This 5,305-foot steel cantilever truss bridge, designed by master bridge engineer Conde B. McCullough, was the longest structure on Oregon’s highway system when constructed in 1936. It spans the entrance to Coos Bay, carrying U.S. Hwy. 101.
Scotch broom is a pioneer species known to displace native plant species and increase the costs of timber production. It readily invades disturbed sites, natural areas, dunes and public and private forest lands. Maintenance of rights-of-way, facilities, parkland and private property costs millions of dollars each year because of rapid growth of young plants and the plant's persistent nature. Seeds of Scotch broom are long-lived (50 years plus) and mature plants are prolific seed producers, establishing persistent seed banks requiring long-term management objectives. The largest costs attributed to scotch broom come from additional inputs needed to establish trees in commercial and public timberlands. It is estimated that Scotch broom costs Oregon $47 million dollars annually in lost timber production.
Buffleheads have evolved their small size in order to fit the nesting cavity of their "metabiotic" host, a woodpecker, the Northern Flicker. Due to their small size, they are highly active, undertaking dives almost continuously sustained by their high metabolism. They do not tend to collect in large flocks; groups are usually limited to small numbers. One duck will serve as a sentry, watching for predators as the others in the group dive in search of food. Buffleheads are amongst the last waterfowl to leave their breeding grounds and one of the world's most punctual migrants, arriving on their wintering grounds within a narrow margin of time.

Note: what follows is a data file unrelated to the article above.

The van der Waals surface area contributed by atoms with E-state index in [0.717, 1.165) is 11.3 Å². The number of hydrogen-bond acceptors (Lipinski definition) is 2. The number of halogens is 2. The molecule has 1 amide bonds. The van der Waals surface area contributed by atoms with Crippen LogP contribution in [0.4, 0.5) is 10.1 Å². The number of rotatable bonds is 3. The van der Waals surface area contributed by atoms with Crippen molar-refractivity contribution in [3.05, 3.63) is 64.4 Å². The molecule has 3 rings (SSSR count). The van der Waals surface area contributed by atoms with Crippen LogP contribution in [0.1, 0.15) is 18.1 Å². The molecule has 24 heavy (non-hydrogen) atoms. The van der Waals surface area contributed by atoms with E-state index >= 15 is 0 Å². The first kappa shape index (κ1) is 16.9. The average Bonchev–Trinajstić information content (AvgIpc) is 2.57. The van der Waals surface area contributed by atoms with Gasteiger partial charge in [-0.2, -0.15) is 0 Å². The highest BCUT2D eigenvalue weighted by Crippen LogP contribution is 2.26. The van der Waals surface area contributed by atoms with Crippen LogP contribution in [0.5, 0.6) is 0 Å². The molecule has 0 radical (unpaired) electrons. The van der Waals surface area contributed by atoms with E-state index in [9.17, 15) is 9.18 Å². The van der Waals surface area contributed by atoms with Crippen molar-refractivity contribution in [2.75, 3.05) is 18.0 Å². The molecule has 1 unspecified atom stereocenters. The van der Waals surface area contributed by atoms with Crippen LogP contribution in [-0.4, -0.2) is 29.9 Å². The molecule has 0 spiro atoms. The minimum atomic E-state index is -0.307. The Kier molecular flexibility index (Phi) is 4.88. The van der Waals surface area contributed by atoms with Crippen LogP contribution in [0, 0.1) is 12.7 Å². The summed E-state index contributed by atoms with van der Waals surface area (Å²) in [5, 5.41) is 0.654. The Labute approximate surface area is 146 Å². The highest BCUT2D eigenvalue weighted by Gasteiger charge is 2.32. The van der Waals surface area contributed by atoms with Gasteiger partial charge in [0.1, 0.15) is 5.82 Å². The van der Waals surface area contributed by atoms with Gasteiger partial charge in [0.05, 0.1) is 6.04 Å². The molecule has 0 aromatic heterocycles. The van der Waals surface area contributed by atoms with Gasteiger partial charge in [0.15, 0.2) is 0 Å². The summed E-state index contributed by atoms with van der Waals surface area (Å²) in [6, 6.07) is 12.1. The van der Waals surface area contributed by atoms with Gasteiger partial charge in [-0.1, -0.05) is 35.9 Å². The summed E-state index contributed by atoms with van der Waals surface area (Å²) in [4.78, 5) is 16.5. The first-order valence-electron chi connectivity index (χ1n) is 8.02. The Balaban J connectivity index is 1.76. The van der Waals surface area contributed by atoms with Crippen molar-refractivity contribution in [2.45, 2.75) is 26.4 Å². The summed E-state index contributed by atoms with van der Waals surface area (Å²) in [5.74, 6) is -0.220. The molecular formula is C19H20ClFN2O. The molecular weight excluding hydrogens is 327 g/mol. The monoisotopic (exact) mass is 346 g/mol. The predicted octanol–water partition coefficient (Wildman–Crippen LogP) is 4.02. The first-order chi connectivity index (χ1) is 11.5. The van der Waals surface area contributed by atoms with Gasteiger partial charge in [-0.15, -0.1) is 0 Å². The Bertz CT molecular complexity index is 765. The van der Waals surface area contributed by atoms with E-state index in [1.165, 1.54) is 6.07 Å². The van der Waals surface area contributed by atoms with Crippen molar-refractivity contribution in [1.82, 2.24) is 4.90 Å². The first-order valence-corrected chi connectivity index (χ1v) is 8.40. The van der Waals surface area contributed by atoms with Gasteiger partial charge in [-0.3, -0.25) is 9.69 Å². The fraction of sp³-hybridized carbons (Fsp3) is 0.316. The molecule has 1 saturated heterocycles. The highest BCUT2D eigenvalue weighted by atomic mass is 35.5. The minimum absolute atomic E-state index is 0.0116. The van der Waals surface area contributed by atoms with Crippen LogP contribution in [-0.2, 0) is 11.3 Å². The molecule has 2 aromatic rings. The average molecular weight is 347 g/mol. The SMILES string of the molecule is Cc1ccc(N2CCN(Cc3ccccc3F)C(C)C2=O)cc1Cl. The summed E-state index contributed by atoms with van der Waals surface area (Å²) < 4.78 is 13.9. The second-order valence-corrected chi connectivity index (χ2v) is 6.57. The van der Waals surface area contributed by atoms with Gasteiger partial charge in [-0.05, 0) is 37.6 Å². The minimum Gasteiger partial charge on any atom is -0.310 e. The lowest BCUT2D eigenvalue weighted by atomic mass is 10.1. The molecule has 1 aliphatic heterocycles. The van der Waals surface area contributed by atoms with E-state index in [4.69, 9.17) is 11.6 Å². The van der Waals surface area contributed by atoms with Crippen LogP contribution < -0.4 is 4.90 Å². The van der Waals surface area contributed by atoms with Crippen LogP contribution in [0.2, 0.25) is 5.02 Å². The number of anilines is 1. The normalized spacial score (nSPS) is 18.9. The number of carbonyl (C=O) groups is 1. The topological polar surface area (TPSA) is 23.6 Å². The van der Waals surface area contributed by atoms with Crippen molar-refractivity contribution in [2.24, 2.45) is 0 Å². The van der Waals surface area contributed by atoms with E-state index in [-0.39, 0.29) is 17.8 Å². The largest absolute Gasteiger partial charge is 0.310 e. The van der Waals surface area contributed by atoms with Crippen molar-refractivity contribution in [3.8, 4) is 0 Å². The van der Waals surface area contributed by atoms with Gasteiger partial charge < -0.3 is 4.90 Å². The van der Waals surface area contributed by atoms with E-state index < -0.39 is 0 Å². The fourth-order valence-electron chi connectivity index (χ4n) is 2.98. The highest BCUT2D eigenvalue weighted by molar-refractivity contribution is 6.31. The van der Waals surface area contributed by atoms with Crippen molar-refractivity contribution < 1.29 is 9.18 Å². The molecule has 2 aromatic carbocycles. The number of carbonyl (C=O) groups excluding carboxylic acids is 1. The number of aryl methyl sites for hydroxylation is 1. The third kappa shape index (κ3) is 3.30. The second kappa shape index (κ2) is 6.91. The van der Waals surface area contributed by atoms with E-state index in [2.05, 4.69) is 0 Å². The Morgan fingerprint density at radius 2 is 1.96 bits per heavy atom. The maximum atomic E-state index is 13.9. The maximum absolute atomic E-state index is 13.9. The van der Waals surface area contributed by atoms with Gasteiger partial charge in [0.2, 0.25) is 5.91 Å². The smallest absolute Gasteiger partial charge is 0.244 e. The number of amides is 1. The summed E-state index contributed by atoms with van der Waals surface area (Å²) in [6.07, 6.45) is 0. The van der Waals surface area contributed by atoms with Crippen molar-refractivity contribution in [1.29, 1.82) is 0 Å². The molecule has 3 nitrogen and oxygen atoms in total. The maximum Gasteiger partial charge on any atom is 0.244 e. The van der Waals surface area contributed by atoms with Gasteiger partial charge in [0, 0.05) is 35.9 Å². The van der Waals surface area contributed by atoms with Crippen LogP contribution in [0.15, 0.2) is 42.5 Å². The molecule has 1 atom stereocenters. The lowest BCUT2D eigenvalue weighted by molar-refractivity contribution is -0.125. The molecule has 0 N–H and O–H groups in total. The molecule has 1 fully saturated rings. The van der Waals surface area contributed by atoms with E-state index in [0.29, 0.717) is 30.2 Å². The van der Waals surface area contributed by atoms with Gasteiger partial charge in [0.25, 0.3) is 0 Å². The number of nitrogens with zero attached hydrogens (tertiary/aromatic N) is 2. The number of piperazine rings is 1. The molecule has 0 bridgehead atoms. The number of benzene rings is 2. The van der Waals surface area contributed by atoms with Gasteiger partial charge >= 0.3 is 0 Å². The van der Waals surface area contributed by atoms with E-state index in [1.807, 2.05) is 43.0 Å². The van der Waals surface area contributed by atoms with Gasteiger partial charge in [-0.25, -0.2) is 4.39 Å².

The Reserve was designated in 1974 as the first unit of the National Estuarine Research Reserve System , a network of estuarine habitats protected and managed for the purposes of long-term research, education, and coastal stewardship. Established by Congress in 1972 as part of the Coastal Zone Management Act and is administered as a partnership between the National Oceanic and Atmospheric Administration (NOAA) and the coastal states.
Quote of the Day ~
"Up to 80 percent of the fish that we catch spend at least part of their lives in estuaries. " ~ Jim Gerlach